Allergy research not to be sneezed at
Scientists may have found a way to combat cat allergies. They’ve discovered an antibody that neutralises an allergy-causing protein called Fel d1. Produced in their saliva glands, cats transfer the Fel d1 protein to their hair when grooming. Humans then become exposed when they come into close contact with kitty. But a new study has found that, after feeding 105 cats the antibody for 10 weeks, the amount of Fel d1 in the cats’ hair fell, on average, by almost 50%. And in another — albeit smaller study — when people allergic to cats came into contact with hair from those felines fed the antibody, they experienced far fewer allergic symptoms than when exposed to hair from cats that were fed a normal diet.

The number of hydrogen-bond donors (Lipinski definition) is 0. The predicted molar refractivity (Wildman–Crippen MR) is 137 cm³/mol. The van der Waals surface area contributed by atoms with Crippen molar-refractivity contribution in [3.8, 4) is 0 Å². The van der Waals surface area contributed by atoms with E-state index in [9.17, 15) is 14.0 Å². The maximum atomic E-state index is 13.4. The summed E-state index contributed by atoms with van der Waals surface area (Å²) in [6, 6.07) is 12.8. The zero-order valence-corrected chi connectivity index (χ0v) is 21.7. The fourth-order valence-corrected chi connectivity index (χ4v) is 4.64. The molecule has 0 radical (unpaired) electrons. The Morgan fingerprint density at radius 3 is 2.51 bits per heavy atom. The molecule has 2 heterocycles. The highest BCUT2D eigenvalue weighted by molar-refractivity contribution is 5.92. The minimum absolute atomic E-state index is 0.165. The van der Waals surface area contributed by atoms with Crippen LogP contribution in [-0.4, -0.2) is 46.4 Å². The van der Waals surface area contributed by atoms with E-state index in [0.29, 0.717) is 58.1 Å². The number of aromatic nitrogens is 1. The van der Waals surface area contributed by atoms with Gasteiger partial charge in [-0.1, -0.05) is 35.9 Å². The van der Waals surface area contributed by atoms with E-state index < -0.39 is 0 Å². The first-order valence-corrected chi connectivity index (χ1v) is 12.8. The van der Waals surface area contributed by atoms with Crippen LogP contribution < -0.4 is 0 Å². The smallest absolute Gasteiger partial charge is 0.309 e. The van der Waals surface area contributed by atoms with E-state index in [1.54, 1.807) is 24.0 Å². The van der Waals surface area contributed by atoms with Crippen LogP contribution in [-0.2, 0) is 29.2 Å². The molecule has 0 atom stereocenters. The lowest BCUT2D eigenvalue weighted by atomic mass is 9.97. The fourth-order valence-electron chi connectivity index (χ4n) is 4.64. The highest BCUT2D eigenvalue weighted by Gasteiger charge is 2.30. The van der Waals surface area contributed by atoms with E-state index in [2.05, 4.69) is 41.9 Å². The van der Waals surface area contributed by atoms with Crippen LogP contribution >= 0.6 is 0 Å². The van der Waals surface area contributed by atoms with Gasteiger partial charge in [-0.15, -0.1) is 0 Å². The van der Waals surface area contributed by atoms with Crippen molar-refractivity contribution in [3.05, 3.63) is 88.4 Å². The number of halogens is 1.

The company behind the research is pet food manufacturer Nestlé Purina. Ebenezer Satyaraj, head of cat allergen research at Purina, says when the antibody to Fel d1 is added to cat food it disables the protein in saliva “before it spreads to the cat’s hair and dander — and before a response occurs in an individual sensitised to cat allergens”. With cat allergies affecting 10–20% of people worldwide and Fel d1 the cause of 95% of reactions, the findings could prove to be life-changing for millions of people.
However, researchers stress that feeding cats an antibody diet will only help people with mild allergies. Those with severe symptoms are still likely to suffer. As well, Fel d1 is a “sticky” protein, meaning traces can still be found throughout the home. So feeding Tiddles the antibody-laced food will not eradicate Fel d1 completely. While Purina has no plans, as yet, to produce products containing the antibody, Satyaraj says further research will be conducted to determine its effectiveness at reducing cat allergens in the home.